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Guide for Using Quotations

1. Always integrate quotations into your text
You should never "drop" a quotation into your work without properly introducing it or integrating it into your sentences. The quotation should never be a grammatically independent sentence inside your text. You have three options for integrating quotations:

Introduce the quotation with a formal statement or independent clause that ends with a colon

Frank Kauflen stresses this important point about using quotes: "You always want to set quotes up and never have them sitting on their own in a text."


Introduce the quotations with a signal phrase followed by a comma or signal verb followed by that

--According to Peter Elbow,
--As John Bath says,
--The commentator suggests that
--Williams confirms this idea when he argues,


Integrate the quotation fully into your sentences. The quotation and your words must add up to a complete sentence.

We know the boy has learned a painful lesson when he says that his eyes "burned with anguish and anger" (Joyce 481).
Typically, integrating quotations means setting them up with either a sentence or phrase ending with a comma or colon.


2. Always reference your quotations (or document your sources)
After you use a quotation, you must provide a parenthetical citation or footnote that points your reader to the source of the quotation.

Example:
According to the latest research, "The last dinosaurs were birds" (Spunk 45). --MLA Style

Notice where the period goes when including a parenthetical citation: ... birds" (Spunk 45).
The period goes at the end of the sentence--after the parenthetical citation.


3.
Quote exactly; Signal any changes you make
You must quote exactly--the words you put into your paper should exactly match the words found in the original source. If you do cut or add words, you must signal to the reader that you have altered the original text.

Signal a cut in the original text with an ellipse ...

  According to Franklin, "The National Parks have been left without adequate funding due to recent budget cuts, [...] and political pressure."
 

Signal any text you add by putting that text in brackets [ ]

  Franklin further adds, "It [Yosemite] is the most neglected park."

 

4. Double indent longer quotes
When using a long quotation that takes up four or more lines in your text, indent the quotation 1" from the left margin (equivalent to a double paragraph indention). These indentions are sometimes called "block quotes."

Example:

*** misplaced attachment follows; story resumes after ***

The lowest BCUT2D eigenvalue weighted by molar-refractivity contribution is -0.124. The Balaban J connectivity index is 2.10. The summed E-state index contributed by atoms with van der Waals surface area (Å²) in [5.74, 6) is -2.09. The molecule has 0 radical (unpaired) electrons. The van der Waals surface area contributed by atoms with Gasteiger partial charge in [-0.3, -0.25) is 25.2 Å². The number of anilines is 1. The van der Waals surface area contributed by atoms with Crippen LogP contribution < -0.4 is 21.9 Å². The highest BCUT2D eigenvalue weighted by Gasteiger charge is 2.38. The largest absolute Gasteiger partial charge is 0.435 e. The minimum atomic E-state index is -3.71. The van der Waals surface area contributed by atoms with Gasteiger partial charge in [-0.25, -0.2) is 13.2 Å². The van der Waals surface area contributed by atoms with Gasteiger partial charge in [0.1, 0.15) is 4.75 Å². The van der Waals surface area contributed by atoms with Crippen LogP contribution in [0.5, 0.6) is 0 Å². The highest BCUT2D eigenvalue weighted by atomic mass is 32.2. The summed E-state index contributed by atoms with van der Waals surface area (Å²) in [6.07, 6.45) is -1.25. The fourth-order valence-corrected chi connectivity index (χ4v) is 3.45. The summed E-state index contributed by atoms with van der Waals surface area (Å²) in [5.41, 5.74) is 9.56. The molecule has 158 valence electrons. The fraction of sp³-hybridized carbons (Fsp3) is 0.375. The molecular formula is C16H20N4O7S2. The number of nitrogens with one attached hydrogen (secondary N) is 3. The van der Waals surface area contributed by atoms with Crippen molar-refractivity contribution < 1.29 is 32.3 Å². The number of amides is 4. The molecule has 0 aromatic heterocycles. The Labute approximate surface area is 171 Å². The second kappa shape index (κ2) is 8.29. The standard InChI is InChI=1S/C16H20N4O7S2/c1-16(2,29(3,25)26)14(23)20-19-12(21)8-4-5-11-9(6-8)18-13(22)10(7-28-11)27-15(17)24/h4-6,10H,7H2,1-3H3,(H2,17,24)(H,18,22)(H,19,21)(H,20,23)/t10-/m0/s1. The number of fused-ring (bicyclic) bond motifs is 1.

It is in the latter parts of the play that we see a change come over Hamlet. In fact, we might pin point the change to have occurred while he was at sea. In this account told by Hamlet to Horatio after he has returned from his voyage, we see the evidence of this sea-change:
  Sir, in my heart there was a kind of fighting
That would not let me sleep.
...let us know
Our discretion sometime serves us well
When our deep plots do pall, and that should learn us
There's a divinity that shapes our ends,
Rough-hew them how we will. (V,ii,4-5,7-11)
Hamlet finally is moved into some indiscretion-- into some action. It is at sea that Hamlet accepts his fate to act, though, typical of Hamlet, this action is indirect since he causes the death of Rosencrantz and Guildenstern and not Claudius.

The indention (two TABS in a word processor) signals that the text is a quotation, so no quotation marks are needed.


USING QUOTATIONS FOR MEANING AND EVIDENCE

BEFORE THE QUOTATION

1. Give the context of the quotation (where appropriate). Who said it? Where did it come from and when?

2. Prepare the reader for the quote by telling what the quotation will be demonstrating or proving.

From example above:
In this account told by Hamlet to Horatio after he has returned from his voyage, we see the evidence of this sea-change: then comes the quotation

AFTER THE QUOTATION

1. Make sure the significance of the quotation is clear in relation to the main idea of the paragraph and the essay. (See the example above for the long quote as an example of software.)

From example above:
Hamlet finally is moved into some indiscretion-- into some action.


Don't trust the quotation to speak for itself. You must tell the reader what it means and what it proves in relation to your topic.

See also The Sandwich Principle for Using Quotes | See examples of "sandwiching quotes" properly in "The Art of Integrating and Setting Up Quotes"

 

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